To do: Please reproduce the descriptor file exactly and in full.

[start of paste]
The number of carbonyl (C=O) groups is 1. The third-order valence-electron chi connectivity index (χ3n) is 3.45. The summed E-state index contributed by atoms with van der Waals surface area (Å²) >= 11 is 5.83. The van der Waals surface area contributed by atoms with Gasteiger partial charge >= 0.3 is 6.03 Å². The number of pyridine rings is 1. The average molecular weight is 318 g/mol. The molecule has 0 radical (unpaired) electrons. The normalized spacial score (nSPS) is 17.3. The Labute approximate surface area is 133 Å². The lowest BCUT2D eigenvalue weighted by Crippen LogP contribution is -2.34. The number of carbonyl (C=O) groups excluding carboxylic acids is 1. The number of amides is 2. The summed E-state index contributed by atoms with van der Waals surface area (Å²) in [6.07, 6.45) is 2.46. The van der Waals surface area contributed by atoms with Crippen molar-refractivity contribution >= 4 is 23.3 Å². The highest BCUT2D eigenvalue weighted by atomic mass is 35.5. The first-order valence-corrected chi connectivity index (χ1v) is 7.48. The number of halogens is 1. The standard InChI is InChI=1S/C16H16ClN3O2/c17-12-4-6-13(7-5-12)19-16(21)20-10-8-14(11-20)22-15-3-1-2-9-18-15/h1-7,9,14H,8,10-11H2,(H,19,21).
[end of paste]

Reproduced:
The number of carbonyl (C=O) groups is 1. The third-order valence-electron chi connectivity index (χ3n) is 3.45. The summed E-state index contributed by atoms with van der Waals surface area (Å²) >= 11 is 5.83. The van der Waals surface area contributed by atoms with Gasteiger partial charge >= 0.3 is 6.03 Å². The number of pyridine rings is 1. The average molecular weight is 318 g/mol. The molecule has 0 radical (unpaired) electrons. The normalized spacial score (nSPS) is 17.3. The Labute approximate surface area is 133 Å². The lowest BCUT2D eigenvalue weighted by Crippen LogP contribution is -2.34. The number of carbonyl (C=O) groups excluding carboxylic acids is 1. The number of amides is 2. The summed E-state index contributed by atoms with van der Waals surface area (Å²) in [6.07, 6.45) is 2.46. The van der Waals surface area contributed by atoms with Crippen molar-refractivity contribution >= 4 is 23.3 Å². The highest BCUT2D eigenvalue weighted by atomic mass is 35.5. The first-order valence-corrected chi connectivity index (χ1v) is 7.48. The number of halogens is 1. The standard InChI is InChI=1S/C16H16ClN3O2/c17-12-4-6-13(7-5-12)19-16(21)20-10-8-14(11-20)22-15-3-1-2-9-18-15/h1-7,9,14H,8,10-11H2,(H,19,21).